The Windows XP interface has a number of defining features.

The traditional task bar at the bottom consists of a menu, quick launch icons, and a system tray.

The menu itself consist of a series of categories followed by the program names.

There are also icons on the desktop.

Now look at the Lubuntu desktop.

A taskbar along the bottom, quick launch icons next to the menu and a system tray in the bottom right.

There are no icons on the desktop but you can add them.

The menu looks very familiar as well.

The learning curve for Lubuntu is not that steep. Yes there are differences and most of them for the better once you get used to them.

An example of this is the way you install software. Windows users have to download and run an executable from a website that they have to decide whether to trust or not. With Lubuntu you download from a software repository and each application is vetted before being added to the repositories.

A fear for many Windows users moving to Linux is that you will have to use the command line. You can use it if you want to but most modern distributions such as Lubuntu don't make it a necessity. Most things can now be achieved using a graphical tool.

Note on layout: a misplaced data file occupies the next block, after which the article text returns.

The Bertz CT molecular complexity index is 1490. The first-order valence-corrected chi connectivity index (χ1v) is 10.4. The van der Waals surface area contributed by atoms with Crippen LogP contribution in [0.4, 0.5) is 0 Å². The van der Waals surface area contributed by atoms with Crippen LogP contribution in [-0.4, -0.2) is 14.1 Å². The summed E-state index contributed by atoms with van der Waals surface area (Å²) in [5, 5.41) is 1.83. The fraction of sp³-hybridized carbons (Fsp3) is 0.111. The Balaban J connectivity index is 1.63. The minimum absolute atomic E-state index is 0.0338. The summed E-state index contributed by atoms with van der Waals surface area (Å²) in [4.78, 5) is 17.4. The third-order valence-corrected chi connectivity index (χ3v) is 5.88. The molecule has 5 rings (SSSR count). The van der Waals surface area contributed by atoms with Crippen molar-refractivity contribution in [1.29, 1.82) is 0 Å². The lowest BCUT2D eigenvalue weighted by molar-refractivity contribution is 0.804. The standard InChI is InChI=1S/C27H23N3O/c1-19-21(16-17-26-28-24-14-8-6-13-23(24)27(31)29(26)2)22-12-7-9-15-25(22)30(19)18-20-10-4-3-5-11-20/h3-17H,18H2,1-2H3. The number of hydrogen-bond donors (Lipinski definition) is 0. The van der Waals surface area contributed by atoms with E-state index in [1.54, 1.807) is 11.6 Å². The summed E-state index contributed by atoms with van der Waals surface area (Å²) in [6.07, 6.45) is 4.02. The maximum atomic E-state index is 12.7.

Hardware support for Lubuntu is as good as Windows and actually if you are using Windows XP then the Lubuntu hardware support is likely to be better. Your laptop or desktop computer may be into double figures in terms of age but I bet you can't say the same for your printer. Finding printers that will work with Windows XP is going to get harder and harder.

5. Long term support

The latest version of Lubuntu (14.04) is supported for 3 years. It has only just been released and if you install it today then it will be supported until April 2017.

If you are still using Windows XP then Microsoft are advising you to upgrade to one of their newer operating systems such as Windows 7 or Windows 8. Quite frankly it is unlikely that your computer would run well on either of these and so what you are really being told by Microsoft is that you need to buy a new computer.

Lubuntu will give you a bit more time to decide whether a new machine is what you need and you can download it, try it and install it for free. There are no hidden costs. Just install and use.

If you don't like it or you decide you need a newer machine then you won't have lost anything.


The chances are that if you are still using Windows XP then you aren't necessarily bothered about having the latest and greatest new gadget or operating system as it is released.

It is also likely that you are fond of Windows XP and it doesn't let you down. I can understand that. It really was quite a decent operating system.